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Multiply by. Reorder and. The final answer is. Plug in the components.

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Simplify the numerator. Factor out of.

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Divide by. Take the limit of each term. Split the limit using the Sum of Limits Rule on the limit as approaches. Split the limit using the Product of Limits Rule on the limit as approaches.


Move the term outside of the limit because it is constant with respect to. Evaluate the limits by plugging in for all occurrences of. Evaluate the limit of which is constant as approaches. Evaluate the limit of by plugging in for.

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Simplify the answer. The slope is and the point is.

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Find the value of using the formula for the equation of a line. Use the formula for the equation of a line to find. Substitute the value of into the equation. Find the value of. We call that limit the function f ' x -- " f -prime of x " -- and when that limit exists, we say that f itself is differentiable at x , and that f has a derivative. And so we take the limit of the difference quotient as h approaches 0. When that limit exists, that means that the difference quotient can be made as close to that limit -- " f ' x " -- as we please. As for x , we are to regard it as fixed.

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  5. In practice, we have to simplify the difference quotient before letting h approach 0. We have to express the numerator To sum up: The derivative is a function -- a rule -- that assigns to each value of x the slope of the tangent line at the point x , f x on the graph of f x.

    It is the rate of change of f x at that point. Here is the difference quotient , which we will proceed to simplify:. Lesson 18 of Algebra. In going to line 3 , we subtracted the x 2 s. That is, we subtracted f x. In going to line 4 , we divided the numerator by h. Lesson 20 of Algebra.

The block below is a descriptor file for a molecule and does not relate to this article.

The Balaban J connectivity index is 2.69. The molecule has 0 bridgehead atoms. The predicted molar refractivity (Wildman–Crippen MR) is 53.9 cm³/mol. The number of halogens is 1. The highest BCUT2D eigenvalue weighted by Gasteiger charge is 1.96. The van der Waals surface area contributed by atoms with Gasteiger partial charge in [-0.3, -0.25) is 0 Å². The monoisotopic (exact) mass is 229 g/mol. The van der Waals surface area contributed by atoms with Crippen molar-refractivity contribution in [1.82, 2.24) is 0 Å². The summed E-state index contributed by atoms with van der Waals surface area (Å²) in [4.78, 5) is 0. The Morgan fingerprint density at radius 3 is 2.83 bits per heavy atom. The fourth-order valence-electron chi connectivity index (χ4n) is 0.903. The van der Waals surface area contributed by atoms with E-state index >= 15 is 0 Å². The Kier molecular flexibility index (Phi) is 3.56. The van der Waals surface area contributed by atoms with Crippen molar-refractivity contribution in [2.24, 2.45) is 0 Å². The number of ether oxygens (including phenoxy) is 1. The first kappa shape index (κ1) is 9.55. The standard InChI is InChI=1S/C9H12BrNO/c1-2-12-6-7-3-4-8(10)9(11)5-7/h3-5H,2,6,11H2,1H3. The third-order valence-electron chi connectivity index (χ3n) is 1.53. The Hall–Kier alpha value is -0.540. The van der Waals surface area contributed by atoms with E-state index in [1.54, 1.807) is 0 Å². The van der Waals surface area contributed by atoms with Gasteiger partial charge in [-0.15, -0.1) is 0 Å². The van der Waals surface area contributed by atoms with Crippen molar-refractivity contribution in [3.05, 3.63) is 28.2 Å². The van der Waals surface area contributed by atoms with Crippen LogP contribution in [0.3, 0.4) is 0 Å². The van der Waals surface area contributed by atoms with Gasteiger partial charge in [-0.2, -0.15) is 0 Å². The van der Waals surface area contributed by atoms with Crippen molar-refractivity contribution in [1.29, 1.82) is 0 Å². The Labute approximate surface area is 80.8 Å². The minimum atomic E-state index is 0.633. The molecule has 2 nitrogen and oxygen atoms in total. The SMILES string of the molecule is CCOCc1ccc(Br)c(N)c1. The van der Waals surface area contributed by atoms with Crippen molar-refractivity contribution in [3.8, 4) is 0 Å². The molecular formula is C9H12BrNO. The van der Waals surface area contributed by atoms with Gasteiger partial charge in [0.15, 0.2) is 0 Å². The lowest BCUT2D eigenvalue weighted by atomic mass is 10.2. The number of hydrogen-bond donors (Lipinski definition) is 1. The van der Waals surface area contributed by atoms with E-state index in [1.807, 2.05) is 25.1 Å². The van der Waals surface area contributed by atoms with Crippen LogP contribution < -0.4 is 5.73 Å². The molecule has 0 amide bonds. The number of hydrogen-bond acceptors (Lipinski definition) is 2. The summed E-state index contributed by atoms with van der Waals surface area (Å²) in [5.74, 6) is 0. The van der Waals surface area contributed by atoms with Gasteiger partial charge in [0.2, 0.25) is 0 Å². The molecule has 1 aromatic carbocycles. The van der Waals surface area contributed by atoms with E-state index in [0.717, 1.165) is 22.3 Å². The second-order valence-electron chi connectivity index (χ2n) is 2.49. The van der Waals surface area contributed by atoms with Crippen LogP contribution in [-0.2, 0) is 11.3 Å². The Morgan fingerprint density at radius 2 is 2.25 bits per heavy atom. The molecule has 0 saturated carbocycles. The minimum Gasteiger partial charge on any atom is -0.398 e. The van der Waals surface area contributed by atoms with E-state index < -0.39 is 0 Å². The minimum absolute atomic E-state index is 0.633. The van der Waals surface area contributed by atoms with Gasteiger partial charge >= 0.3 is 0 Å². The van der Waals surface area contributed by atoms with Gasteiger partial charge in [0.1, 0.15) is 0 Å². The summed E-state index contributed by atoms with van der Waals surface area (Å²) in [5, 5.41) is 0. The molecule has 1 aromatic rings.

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    We can do that because h is never equal to 0, even when we take the limit Lesson 2. Whenever we apply the definition, we have to algebraically manipulate the difference quotient so that we can simply replace h with 0. In fact, the entire theory of limits, with all its complexities and subtleties, was invented to justify just that. Poor Newton and Leibniz were criticized for offering justifications that the 19th century inventors of limits didn't like. According to the definition, a function will be differentiable at x if a certain limit exists there.

    Graphically, this means that the graph at that value of x will have a tangent line. At which values, then, would a function not be differentiable? Where it does not have a tangent line. Above are two examples. Topic 5 of Precalculus. For, the left-hand limit of the function itself as x approaches 0 is equal to the right-hand limit, namely 0.

    This illustrates that continuity at a point is no guarantee of differentiability -- the existence of a tangent -- at that point. Conversely, though, if a function is differentiable at a point -- if there is a tangent -- it will also be continuous there. The graph will be smooth and have no break. Since differential calculus is the study of derivatives, it is fundamentally concerned with functions that are differentiable at all values of their domains.

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    To cover the answer again, click "Refresh" "Reload". Think about this yourself first! We are to take the derivative of what follows it.

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